The COVID-19 pandemic continues to have a devastating impact on international malaria control and elimination efforts. According to the latest World Malaria Report, there were an estimated 14 million more cases of malaria in 2020 compared to 2019.
Even more concerning was the marked increase in malaria-related deaths. These were mainly in children under the age of five living in sub-Saharan Africa. This is a sombre finding. Malaria is a preventable disease. Effective point-of-care diagnostic tools (rapid diagnostic tests) and treatments (artemisinin-based combination therapies) are widely available.
Progress towards achieving a malaria-free world had begun stalling – and in some regions reversing – from 2015. But the COVID-19 pandemic, continual Ebola outbreaks and ongoing humanitarian crises have posed additional challenges for national malaria control programmes. These factors have increased the chances that the 2030 targets set by the World Health Organization (WHO) won’t be met. The Global Malaria Strategy goals are to reduce malaria cases and deaths by 90%, and eliminate the disease in 35 countries by 2030.
The WHO warns that without immediate decisive action, all the impressive gains made against malaria since 2000 will be eroded. This will allow malaria to rebound and expose at least half of the world’s population to an increased risk of malaria.
Responding to the COVID-19 threat
National malaria control programmes across Africa have been commended for acting against the threat that COVID-19 posed to the delivery of essential malaria services. Disruptions did occur. But prompt innovative actions ensured they were not at the scale many experts predicted at the start of the pandemic.
Encouragingly, in 2020 many malaria endemic countries achieved their targets for delivering insecticide treated nets and spraying indoors. The number of children receiving seasonal chemoprevention in Africa exceeded the initial target.
However, more needs to be done to get malaria control efforts back on track. There must be improved access to essential malaria services. This is especially important for populations most at risk. Of particular concern are people in sub-Saharan Africa. In this region, six countries – Nigeria, Uganda, Democratic Republic of the Congo, Angola, Mozambique and Burkina Faso – accounted for over 50% of all malaria cases and deaths reported in 2020.
Threats to effective malaria control
Both the malaria parasite and the mosquito vector are continually developing mechanisms to evade control interventions.
Malaria parasites resistant to the artemisinin component of the WHO- recommended artemisinin-based combination therapies have now been confirmed in Uganda and Rwanda. This raises concerns over whether the therapies will continue to work.
There are currently no effective alternatives to these drugs. The WHO recommends that national malaria control programmes routinely assess whether drugs are still effective and whether parasites are mutating. Countries are also advised to develop feasible, fully costed containment and response plans to use as soon as they detect resistant parasites.
The widespread use of rapid diagnostic tests and artemisinin-based combination therapies enables prompt diagnosis and effective treatment. These actions have made a positive difference to treatment outcomes.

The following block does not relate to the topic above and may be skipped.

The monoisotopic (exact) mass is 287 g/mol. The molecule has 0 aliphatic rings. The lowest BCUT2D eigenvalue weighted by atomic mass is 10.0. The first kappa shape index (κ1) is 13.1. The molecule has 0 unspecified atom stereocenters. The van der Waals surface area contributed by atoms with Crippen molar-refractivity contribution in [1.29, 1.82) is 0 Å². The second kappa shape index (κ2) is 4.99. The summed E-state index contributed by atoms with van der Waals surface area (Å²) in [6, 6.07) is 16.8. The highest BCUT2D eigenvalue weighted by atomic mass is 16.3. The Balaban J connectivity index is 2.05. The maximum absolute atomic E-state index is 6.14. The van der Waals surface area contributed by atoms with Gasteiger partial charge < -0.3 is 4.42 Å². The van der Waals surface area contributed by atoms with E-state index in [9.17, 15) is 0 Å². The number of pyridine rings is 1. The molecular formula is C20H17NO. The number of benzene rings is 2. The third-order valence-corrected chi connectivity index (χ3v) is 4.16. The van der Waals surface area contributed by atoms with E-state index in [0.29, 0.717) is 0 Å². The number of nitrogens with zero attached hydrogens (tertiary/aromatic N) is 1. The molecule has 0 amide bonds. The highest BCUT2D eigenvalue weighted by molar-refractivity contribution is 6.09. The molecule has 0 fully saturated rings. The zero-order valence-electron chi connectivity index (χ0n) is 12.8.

But the current World Malaria Report sounds the alarm over the spread of malaria parasites with genetic changes that make them invisible to the rapid diagnostic tests most widely used in sub-Saharan Africa.
Malaria in pregnancy remains another challenge in Africa. In 2020, about 11.6 million pregnancies were exposed to malaria. As a result, 819,000 infants had low birthweights – which is strongly associated with death in childhood. The WHO recommends making greater efforts to reach pregnant women with interventions. These include insecticide treated nets and intermittent preventive treatment – where pregnant women are treated for malaria whether they have the disease or not. If 90% of women at risk had been treated, it would have prevented at least 200,000 low-weight births in 2020.
Improved surveillance and innovation
Insecticide-treated nets and indoor residual spraying are essential to control and eventually eliminate malaria. The WHO applauded all countries that achieved optimal coverage in these efforts, despite the challenges faced in 2020.
Resistance is a threat here too, however. Over 88% of the countries that contributed to the 2020 World Malaria Report reported mosquito resistance to at least one class of insecticide. Nineteen countries reported resistance to all four classes of approved insecticides.
But it’s not all doom and gloom.
Earlier this year the WHO approved the roll-out of the first malaria vaccine, RTS,S, in highly burdened African countries. This vaccine has the potential to significantly improve outcomes in young African children. This group suffers disproportionately from malaria.
There are also new insecticides which could help sustain the efficacy of nets and spraying. And there is increased funding to integrate genomic surveillance into routine malaria surveillance systems.
These and other novel interventions, together with strong political commitment and sustained funding, have the potential to get malaria control efforts back on track and make malaria elimination a reality in our lifetime.
Jaishree Raman, Principal Medical Scientis and Head of Laboratory for Antimalarial Resistance Monitoring and Malaria Operational Research, National Institute for Communicable Diseases
This article is republished from The Conversation under a Creative Commons license. Read the original article.